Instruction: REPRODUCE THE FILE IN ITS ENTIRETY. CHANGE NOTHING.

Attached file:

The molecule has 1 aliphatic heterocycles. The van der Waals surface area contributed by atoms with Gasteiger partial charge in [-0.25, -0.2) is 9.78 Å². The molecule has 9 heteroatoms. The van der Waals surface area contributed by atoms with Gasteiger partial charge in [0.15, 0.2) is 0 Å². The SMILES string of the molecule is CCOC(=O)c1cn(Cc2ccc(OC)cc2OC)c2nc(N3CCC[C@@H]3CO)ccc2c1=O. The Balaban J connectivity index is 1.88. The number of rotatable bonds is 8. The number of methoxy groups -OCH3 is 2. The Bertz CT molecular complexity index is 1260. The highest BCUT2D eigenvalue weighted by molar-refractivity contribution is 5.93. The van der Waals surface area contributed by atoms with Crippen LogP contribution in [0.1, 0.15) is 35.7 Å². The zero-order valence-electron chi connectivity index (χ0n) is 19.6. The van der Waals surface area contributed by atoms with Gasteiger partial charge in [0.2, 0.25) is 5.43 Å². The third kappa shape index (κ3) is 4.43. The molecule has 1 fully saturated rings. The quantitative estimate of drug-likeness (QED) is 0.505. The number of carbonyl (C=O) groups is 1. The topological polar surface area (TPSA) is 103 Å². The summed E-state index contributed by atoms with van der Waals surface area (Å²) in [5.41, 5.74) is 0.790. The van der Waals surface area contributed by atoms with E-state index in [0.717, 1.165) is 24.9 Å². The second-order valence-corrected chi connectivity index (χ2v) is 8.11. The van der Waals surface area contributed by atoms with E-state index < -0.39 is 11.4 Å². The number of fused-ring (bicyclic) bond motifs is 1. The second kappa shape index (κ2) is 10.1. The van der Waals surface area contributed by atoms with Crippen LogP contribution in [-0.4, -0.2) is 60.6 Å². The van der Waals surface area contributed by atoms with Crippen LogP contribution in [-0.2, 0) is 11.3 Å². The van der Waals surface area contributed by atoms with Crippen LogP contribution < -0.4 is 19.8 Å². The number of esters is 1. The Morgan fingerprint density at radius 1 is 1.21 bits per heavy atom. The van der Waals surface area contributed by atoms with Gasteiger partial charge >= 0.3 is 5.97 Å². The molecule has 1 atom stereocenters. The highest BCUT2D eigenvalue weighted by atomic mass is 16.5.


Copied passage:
The molecule has 1 aliphatic heterocycles. The van der Waals surface area contributed by atoms with Gasteiger partial charge in [-0.25, -0.2) is 9.78 Å². The molecule has 9 heteroatoms. The van der Waals surface area contributed by atoms with Gasteiger partial charge in [0.15, 0.2) is 0 Å². The SMILES string of the molecule is CCOC(=O)c1cn(Cc2ccc(OC)cc2OC)c2nc(N3CCC[C@@H]3CO)ccc2c1=O. The Balaban J connectivity index is 1.88. The number of rotatable bonds is 8. The number of methoxy groups -OCH3 is 2. The Bertz CT molecular complexity index is 1260. The highest BCUT2D eigenvalue weighted by molar-refractivity contribution is 5.93. The van der Waals surface area contributed by atoms with Crippen LogP contribution in [0.1, 0.15) is 35.7 Å². The zero-order valence-electron chi connectivity index (χ0n) is 19.6. The van der Waals surface area contributed by atoms with Gasteiger partial charge in [0.2, 0.25) is 5.43 Å². The third kappa shape index (κ3) is 4.43. The molecule has 1 fully saturated rings. The quantitative estimate of drug-likeness (QED) is 0.505. The number of carbonyl (C=O) groups is 1. The topological polar surface area (TPSA) is 103 Å². The summed E-state index contributed by atoms with van der Waals surface area (Å²) in [5.41, 5.74) is 0.790. The van der Waals surface area contributed by atoms with E-state index in [0.717, 1.165) is 24.9 Å². The second-order valence-corrected chi connectivity index (χ2v) is 8.11. The van der Waals surface area contributed by atoms with E-state index < -0.39 is 11.4 Å². The number of fused-ring (bicyclic) bond motifs is 1. The second kappa shape index (κ2) is 10.1. The van der Waals surface area contributed by atoms with Crippen LogP contribution in [-0.4, -0.2) is 60.6 Å². The van der Waals surface area contributed by atoms with Crippen LogP contribution in [-0.2, 0) is 11.3 Å². The van der Waals surface area contributed by atoms with Crippen LogP contribution < -0.4 is 19.8 Å². The number of esters is 1. The Morgan fingerprint density at radius 1 is 1.21 bits per heavy atom. The van der Waals surface area contributed by atoms with Gasteiger partial charge >= 0.3 is 5.97 Å². The molecule has 1 atom stereocenters. The highest BCUT2D eigenvalue weighted by atomic mass is 16.5.